Early Childhood Education – Math Center

In early childhood education, the math center involves children interacting with collections of materials. Many adults think that teachers and parents should wait until children are school age to begin introducing math and manipulative concepts to young children. This is simply not true. However, the mechanics of teaching is different for the preschool child.From the text, Preschool Appropriate Practices, author Janice Beaty lists the following concrete objects: bolts of various sizes with a box of nuts to fit them, a set of used-up markers and the colored caps that match them, a box of empty plastic bottles of all kinds and the bottle tops to screw on them, a bunch of keys and locks, a bucket of sea shells of various kinds, cars, trucks, Legos, etc. Two-dimensional objects such as paper copies are not the same as three-dimensional objects. See Advantages of Learning Centers for an overall view of the activity areas.

Research from world renowned theorists such as Piaget, Vygotsky, Kamii, and others provide important data on why children need to manipulate objects in order to build brain synapses. Recently, I read where a middle-school teacher had brought concrete objects to some of her struggling math students as a way to help them understand simple fractions. The teacher used items from an early childhood classroom to enable the students to “get-it.” With a rubber pie with removable slices, the students could remove three slices and clearly see that ½ the pie was missing. Therefore, each student understood the fraction of 3/6 = 1/2. The concrete objects provided their brains with the sensory stimuli necessary to form logical thought.

In early childhood education, math involves the following areas:
1. Classification – This is the ability to group objects that have common things about it.
a. Examples of this might be: (1) a large basket of different shaped plastic Christmas balls, (2) a large bowl of sea shells, (3) a collection of buttons,, etc. The task is for the child to put all the same items in smaller bowls.

2. One-to-one correspondence – This is the ability to match one object with another because they belong together.
a. Examples of this might be: (1) a bucket of empty food cartons and plastic containers such a mayonnaise, cool whip, and purchased food storage containers and include all the lids, (2) Dried markers with colored lids, (3) plastic animals such as horses with matching saddles. The task is for the child to find and place the object with the matching object. (It builds fine motor skills, too).

3. Seriation – This is the ability to order objects by size, texture, taste, color, sound and so on in ascending or descending.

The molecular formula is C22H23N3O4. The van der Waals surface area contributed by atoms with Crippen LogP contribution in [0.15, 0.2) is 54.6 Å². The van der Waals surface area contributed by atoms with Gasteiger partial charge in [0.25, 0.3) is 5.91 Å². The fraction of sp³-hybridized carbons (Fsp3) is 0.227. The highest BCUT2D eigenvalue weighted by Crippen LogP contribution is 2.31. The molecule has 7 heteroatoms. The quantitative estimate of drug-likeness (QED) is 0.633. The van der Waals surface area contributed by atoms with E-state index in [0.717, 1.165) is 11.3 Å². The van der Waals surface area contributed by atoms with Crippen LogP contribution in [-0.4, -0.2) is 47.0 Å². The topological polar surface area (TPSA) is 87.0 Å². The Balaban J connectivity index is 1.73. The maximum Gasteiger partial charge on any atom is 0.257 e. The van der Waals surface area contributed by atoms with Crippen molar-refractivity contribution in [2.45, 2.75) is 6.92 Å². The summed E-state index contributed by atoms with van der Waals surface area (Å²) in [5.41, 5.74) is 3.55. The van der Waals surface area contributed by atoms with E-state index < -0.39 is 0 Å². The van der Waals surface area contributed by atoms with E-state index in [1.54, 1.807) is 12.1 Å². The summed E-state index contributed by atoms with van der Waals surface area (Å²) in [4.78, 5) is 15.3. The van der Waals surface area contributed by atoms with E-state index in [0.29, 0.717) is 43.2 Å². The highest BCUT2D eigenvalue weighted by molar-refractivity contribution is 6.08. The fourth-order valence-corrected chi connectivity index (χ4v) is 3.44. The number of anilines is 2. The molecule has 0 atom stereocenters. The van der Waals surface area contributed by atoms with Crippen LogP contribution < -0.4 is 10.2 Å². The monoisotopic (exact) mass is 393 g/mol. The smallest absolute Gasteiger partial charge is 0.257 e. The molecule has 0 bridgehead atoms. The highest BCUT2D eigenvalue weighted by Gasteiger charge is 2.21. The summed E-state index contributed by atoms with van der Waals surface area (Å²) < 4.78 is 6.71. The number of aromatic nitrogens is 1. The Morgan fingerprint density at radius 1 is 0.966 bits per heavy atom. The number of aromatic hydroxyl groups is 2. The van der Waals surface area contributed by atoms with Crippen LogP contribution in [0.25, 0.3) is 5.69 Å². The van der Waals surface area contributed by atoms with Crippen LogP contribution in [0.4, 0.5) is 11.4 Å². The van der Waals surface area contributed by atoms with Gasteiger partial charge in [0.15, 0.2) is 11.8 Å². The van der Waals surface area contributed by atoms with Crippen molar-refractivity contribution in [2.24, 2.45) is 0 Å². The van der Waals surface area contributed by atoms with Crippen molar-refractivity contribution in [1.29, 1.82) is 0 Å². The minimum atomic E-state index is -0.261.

a. Examples of this might be: (1) a basket of plastic cars of varying sizes, (2) a basket of fabrics with varying degrees of texture such as velvet and corduroy, basket of fabric with varying colors of red such as rose to crimson red. The task is different from classification. You want the child to line up the objects from say the smallest car to the largest car or the lightest color of fabric to the darkest color.

4. Counting – This is the ability to name numbers in a fixed sequence and apply this ability to a total.
a. Examples of this might be: (1) the child is asked to count out five Christmas balls and hang on the tree, (2) Place five plates and napkins on the table, (3) wash ten fire fighter figures and place them on the fire truck. The task is for the child to count out a specific number.

There are many items around the home that can be used as manipulative to enhance the area. It is important to change-out the material often. Some items are: toy cars, seashells, buttons, bottle caps, pebbles, seeds, nuts, toy planes, toy animals, boxes, cards, keys and locks, golf tees, uncooked pasta, picture dominoes, stacking blocks, egg cartons, markers and caps, Legos, and much more.

In your home or classroom, have natural math experiences such as conversations where you use math skills. Some examples are: (1) “Cyrus, I am setting out five glasses of milk.” “Elizabeth, let’s put a napkin by each plate.” “Jon, let’s count on the calendar how many more days until Christmas.” “Zack, let’s measure how many inches it snowed last night.” Include some of the following materials at the Math center: rulers, toy clocks, a bathroom scale, telephone numbers and toy phones, etc.

The goal is to want children to be excited about numbers and math. With ample experiences with concrete objects, you child will be ready when your child starts to school and teachers begin math worksheets exercises on paper.

Cautionary Statement: This blog recommends small objects to be used in early childhood education at the math/manipulative center. The target age group is 4-6 year old children. The small items mentioned in this blog should not be within reach of infants or toddlers since they are at the sensorimotor stage and put everything in their mouth. With preschoolers, the teacher or parent should have visible contact at all times.